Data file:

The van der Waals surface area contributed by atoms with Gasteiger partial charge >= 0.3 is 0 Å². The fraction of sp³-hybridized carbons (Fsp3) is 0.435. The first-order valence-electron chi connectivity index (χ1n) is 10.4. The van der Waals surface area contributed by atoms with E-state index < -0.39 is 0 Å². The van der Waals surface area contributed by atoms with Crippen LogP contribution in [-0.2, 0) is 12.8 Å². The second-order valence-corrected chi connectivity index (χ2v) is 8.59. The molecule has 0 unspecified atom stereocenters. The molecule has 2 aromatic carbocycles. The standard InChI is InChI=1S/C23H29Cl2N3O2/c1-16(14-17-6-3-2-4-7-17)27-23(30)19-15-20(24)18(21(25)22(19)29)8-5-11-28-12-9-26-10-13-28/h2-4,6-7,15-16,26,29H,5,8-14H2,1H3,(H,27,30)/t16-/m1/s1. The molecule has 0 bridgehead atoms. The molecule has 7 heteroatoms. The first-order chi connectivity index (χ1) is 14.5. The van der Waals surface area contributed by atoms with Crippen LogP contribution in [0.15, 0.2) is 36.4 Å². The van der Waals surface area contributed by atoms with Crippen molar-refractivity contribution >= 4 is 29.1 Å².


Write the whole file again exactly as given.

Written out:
The van der Waals surface area contributed by atoms with Gasteiger partial charge >= 0.3 is 0 Å². The fraction of sp³-hybridized carbons (Fsp3) is 0.435. The first-order valence-electron chi connectivity index (χ1n) is 10.4. The van der Waals surface area contributed by atoms with E-state index < -0.39 is 0 Å². The van der Waals surface area contributed by atoms with Crippen LogP contribution in [-0.2, 0) is 12.8 Å². The second-order valence-corrected chi connectivity index (χ2v) is 8.59. The molecule has 0 unspecified atom stereocenters. The molecule has 2 aromatic carbocycles. The standard InChI is InChI=1S/C23H29Cl2N3O2/c1-16(14-17-6-3-2-4-7-17)27-23(30)19-15-20(24)18(21(25)22(19)29)8-5-11-28-12-9-26-10-13-28/h2-4,6-7,15-16,26,29H,5,8-14H2,1H3,(H,27,30)/t16-/m1/s1. The molecule has 0 bridgehead atoms. The molecule has 7 heteroatoms. The first-order chi connectivity index (χ1) is 14.5. The van der Waals surface area contributed by atoms with Crippen LogP contribution in [0.15, 0.2) is 36.4 Å². The van der Waals surface area contributed by atoms with Crippen molar-refractivity contribution >= 4 is 29.1 Å².